Nowadays, seafood plays a very important role in human nutrition worldwide. It is among the major foods consumed globally, mainly due to a large movement towards healthier eating. International trade in seafood and new seafood products is growing rapidly and there are more and more reports of adverse reactions in the population consuming seafood. The generic term “crustaceans” includes all arthropodic aquatic animals, with six major subgroups and 44,000 species. Hidden crustacean proteins in food represent a critical problem for people with crustacean allergies. Sufferers have to avoid the consumption of food containing crustaceans very strictly. Still, cross-contamination can occur as a consequence of the production process.
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Explore This IssueDecember/January 2015
International organizations, such as the Codex Alimentarius Commission of the World Health Organization, or WHO, and the Food and Agriculture Organization, or FAO, have discussed a labeling system for allergenic ingredients in processed food and labeling is now recommended for eight food groups, including crustaceans. In the European Union, there are different regulations that establish labeling must be present in regards to the main types of food allergens to warn consumers. In the U.S., the Food Allergen Labeling and Consumer Protection Act of 2004 includes the eight major allergen groups—namely milk, eggs, fish, crustacean shellfish, tree nuts, peanuts, wheat, and soybeans. However, allergens can be present in the final food product even though the ingredients are not allergens due to cross-contamination between raw materials, equipment, or production lines. Therefore, there is increasing need for sensitive detection of crustacean residues in foodstuffs, as well as diagnosis and treatment of seafood allergies to protect the allergic consumer and to ensure supervision of labeling requirements by the authorities responsible.
Food allergies in general have become an important health problem and represent a food safety issue. Food allergies, defined as an adverse immune response to food proteins that the human body mistakenly identifies as harmful, affect approximately 5 to 8 percent of children and 2 to 3 percent of adults in developed countries, with rising prevalence. A true allergic reaction is defined as a type-one hypersensitivity activating a specific type of white blood cells, the mast cells, leading to an immunoglobulin E response. Histamine and inflammatory mediators, such as cytokines, are released, leading to different symptoms, including itchiness, gastrointestinal disorders, dyspnea, or even anaphylaxis and death.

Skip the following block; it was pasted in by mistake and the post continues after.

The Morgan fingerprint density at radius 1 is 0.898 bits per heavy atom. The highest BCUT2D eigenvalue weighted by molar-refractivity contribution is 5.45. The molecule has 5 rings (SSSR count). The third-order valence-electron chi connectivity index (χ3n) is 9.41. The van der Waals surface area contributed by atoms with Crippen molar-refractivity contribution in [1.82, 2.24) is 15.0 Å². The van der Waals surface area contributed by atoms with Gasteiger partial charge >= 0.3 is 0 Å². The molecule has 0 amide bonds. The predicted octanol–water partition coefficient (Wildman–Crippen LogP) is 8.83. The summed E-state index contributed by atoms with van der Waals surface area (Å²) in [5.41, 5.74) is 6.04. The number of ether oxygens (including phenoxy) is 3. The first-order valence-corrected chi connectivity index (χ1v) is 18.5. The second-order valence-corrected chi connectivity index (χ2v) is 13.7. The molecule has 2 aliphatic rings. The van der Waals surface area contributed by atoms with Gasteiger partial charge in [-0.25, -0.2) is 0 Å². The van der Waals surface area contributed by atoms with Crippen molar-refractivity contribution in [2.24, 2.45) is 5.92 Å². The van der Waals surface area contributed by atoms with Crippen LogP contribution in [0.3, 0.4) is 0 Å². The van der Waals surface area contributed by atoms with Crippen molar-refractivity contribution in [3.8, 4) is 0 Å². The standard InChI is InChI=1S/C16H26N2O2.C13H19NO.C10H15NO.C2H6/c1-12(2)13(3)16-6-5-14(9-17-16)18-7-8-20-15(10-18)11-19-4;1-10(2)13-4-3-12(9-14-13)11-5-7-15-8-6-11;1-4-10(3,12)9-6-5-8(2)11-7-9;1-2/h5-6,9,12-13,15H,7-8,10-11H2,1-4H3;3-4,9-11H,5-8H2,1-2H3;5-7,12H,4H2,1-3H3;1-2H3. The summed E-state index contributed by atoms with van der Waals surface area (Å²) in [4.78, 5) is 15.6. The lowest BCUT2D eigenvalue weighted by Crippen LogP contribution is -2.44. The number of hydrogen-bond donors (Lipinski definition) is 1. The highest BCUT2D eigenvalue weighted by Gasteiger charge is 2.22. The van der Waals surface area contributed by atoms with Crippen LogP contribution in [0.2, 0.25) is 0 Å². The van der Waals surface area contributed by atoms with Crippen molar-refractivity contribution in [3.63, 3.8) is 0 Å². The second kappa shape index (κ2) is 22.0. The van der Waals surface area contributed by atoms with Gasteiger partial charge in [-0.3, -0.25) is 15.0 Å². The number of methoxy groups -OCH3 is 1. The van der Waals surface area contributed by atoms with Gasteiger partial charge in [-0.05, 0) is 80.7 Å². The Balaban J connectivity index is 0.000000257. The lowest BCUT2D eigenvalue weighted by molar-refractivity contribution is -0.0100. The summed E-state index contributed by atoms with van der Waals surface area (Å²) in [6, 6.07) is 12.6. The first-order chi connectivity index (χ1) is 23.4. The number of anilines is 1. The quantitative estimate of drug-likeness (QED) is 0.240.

Crustaceans are among the eight food groups thought to lead to allergies triggered by immunoglobulin E antibodies worldwide. Hypersensitivity reactions to different ingested crustaceans, including shrimps, crabs, lobsters, and others are among the most frequent causes of food allergic reactions. Furthermore, crustaceans are the third most important foodstuffs inducing food-related anaphylaxis. Several studies have shown that even minute amounts of ingested seafood allergens can trigger very quick allergic reactions. It is assumed that even inhaled airborne allergens can lead to sensitization and allergic reactions. Very commonly, crustacean allergies appear at later stages of life and the likeliness of them being outgrown, as it is very often the case in childhood allergies, is very small.
The major allergen in shrimps and other crustaceans is the ubiquitous muscle protein tropomyosin, which is responsible for ingestion-related allergic reactions. It is a highly conserved protein, is homologous in different species, and shows a considerable rate of identicalness. Its high cross-reactivity even to insects like house dust mites means tropomyosin is considered as a possible cause of cross-reactivity between food and respiratory allergens of animal origins. There are other allergens that have been identified in crustaceans in the past few years, including arginine kinase and myosin, but they have not yet been characterized completely. In contrast to other seafood allergens, tropomyosin seems to be relatively resistant to acidic digestion and heat. The heat stability makes this protein suitable for the analysis of crustacean residues in processed food samples. Therefore, allergen-specific detection assays in food products are available for crustacean tropomyosin.
The detection methods for food allergens, including crustacean protein, have to be very specific and must detect minute quantities of allergen in very complex food matrices. At present, there are qualitative and quantitative test methods for crustacean residues available. Few techniques detecting crustacean protein, actually tropomyosin, are available, including immunological methods based on a specific antigen-antibody reaction, such as lateral flow assays and enzyme-linked immunosorbent assays (ELISA), as well as DNA-based methods such as polymerase-chain reaction (PCR) technologies, mainly real-time PCR.